Kim Jong Un undisputedly won the first round of summitry in Singapore last June. He was masterful at playing US President Donald Trump by pocketing a key American bargaining chip—a halt to defensive US-South Korean military exercises—without having to deliver substantive denuclearization steps. He also succeeded because his negotiators essentially compelled Washington to accept Pyongyang’s preferred language and sequence in their joint Singapore statement.
The Hanoi round was a drastically different outcome. This time, Trump checked Kim, who went home without a substantive win. (He still earned points for elevating his international profile.) North Korean Vice Foreign Minister Choe Son Hui told journalists in Hanoi that her boss seemed puzzled, unable to understand the American style of bargaining (or “calculation methods” in Korean). Rumors on the streets of Hanoi whispered about an upset North Korean leader who refused to leave his hotel room for hours and wanted to cancel the rest of this trip but could not leave Vietnam because his train was being serviced. Perhaps Kim underestimated his ability this time to manipulate a Korea-ignorant Trump into accepting what the North called its “best offer…at this stage.” Perhaps Kim believed the American president was already in his back pocket because of Trump’s public pronouncement of “falling in love.” Perhaps someone on his negotiating team will be replaced, or worse, purged.
After the Singapore summit, North Korea tried to bypass the senior and working levels of US negotiators—what it called “headwinds,” meaning Secretary of State Mike Pompeo and his staff—to strike a deal directly with Trump. But perhaps Pyongyang underestimated the American headwinds’ ability to educate their boss in a manner that actually registered. It appears that Kim Jong Un might have learned the hard way what it is like dealing directly with both Trump and the United States diplomatic apparatus—each of which presents a mixed bag of cultural, political, ideological, psychological, and personality traits and differences.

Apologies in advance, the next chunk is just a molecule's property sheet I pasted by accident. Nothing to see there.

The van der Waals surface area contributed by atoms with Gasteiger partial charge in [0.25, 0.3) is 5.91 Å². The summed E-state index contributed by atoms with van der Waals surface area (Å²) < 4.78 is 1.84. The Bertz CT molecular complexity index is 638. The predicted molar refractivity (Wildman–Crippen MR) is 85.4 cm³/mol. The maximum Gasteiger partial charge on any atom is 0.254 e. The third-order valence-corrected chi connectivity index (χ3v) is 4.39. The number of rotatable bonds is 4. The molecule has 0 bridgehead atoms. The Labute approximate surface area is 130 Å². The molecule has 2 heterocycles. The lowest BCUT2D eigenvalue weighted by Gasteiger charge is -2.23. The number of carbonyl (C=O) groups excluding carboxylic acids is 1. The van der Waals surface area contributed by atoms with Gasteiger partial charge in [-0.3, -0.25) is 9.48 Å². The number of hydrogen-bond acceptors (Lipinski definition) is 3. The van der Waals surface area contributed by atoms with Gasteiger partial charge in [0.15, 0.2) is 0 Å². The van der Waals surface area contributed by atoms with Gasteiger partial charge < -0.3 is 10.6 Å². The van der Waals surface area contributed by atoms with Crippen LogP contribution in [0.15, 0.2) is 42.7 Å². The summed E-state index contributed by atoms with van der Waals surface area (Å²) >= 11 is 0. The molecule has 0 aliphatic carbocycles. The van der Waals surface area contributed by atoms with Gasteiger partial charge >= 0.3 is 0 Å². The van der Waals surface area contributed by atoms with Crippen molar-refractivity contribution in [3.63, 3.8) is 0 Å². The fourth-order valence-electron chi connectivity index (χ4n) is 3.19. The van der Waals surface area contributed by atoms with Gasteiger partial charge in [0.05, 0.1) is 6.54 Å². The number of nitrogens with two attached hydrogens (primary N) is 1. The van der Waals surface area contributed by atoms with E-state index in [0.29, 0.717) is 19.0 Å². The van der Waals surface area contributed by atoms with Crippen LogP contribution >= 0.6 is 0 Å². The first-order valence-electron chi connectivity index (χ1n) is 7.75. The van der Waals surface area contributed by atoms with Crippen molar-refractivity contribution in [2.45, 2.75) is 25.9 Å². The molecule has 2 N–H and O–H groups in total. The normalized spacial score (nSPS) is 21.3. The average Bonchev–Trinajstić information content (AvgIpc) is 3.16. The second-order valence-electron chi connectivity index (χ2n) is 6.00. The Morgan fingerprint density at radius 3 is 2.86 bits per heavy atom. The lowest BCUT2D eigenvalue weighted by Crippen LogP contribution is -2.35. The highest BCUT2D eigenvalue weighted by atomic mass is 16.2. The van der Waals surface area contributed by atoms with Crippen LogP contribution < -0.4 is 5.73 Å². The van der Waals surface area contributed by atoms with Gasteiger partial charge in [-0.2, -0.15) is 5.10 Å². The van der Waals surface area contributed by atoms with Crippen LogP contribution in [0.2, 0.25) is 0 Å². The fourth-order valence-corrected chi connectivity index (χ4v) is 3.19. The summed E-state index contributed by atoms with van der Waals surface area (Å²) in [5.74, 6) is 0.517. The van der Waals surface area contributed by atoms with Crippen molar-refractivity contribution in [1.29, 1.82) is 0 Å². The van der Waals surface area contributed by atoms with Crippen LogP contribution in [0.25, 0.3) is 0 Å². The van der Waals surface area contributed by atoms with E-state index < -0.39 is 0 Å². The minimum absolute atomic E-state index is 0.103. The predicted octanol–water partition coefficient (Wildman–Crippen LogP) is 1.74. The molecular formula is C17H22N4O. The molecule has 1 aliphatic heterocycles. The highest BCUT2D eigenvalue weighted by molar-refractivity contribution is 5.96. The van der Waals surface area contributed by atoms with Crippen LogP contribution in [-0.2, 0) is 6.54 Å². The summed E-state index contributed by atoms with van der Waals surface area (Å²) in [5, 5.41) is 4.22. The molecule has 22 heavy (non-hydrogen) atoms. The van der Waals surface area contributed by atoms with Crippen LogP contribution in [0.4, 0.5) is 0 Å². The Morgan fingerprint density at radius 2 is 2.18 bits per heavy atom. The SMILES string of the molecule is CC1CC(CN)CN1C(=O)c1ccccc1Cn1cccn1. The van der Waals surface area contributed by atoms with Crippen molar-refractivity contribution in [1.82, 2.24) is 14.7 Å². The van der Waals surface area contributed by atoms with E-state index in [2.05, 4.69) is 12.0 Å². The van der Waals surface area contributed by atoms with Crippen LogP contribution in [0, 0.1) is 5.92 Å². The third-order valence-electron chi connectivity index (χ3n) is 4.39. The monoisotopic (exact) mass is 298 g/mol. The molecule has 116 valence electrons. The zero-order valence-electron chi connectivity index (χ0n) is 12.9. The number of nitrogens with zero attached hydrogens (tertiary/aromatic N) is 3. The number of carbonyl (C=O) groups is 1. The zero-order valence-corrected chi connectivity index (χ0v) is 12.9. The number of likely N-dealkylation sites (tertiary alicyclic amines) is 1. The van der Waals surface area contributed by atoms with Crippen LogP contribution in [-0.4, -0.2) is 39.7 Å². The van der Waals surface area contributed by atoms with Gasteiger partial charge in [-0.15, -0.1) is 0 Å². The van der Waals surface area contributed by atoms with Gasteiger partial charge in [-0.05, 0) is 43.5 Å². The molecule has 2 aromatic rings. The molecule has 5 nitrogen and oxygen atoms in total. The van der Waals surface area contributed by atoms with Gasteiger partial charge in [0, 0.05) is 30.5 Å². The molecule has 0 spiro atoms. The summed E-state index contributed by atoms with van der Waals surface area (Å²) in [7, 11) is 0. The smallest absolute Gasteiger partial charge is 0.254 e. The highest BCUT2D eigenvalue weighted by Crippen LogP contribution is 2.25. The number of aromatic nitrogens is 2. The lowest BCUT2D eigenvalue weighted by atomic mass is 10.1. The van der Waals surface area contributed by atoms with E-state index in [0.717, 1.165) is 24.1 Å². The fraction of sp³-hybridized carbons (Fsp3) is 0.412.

Read the full article in the Bulletin of the Atomic Scientists.
More from CNAS
CommentaryBreakthrough or Crisis? How Will Coronavirus Impact Tensions with North Korea?
The novel coronavirus pandemic has accelerated geopolitical tensions first in Northeast Asia, with the original outbreak in China, and now around the world as the United State...
By Duyeon Kim
CommentaryChallenging China’s Bid for App Dominance
Social media platforms are emerging as central to China’s efforts to shape the global information architecture....
By Kristine Lee & Karina Barbesino
CommentaryDefense Strategy for a Post-Trump World
In a recent piece warning about an emerging arms race in hypersonic missiles, The New York Times quoted Will Roper, the Air Force’s senior acquisition and technology official,...
By Van Jackson
The United States’ current diplomacy with North Korea has enduring implications for its strategic competition with China....
By Kristine Lee, Daniel Kliman & Joshua Fitt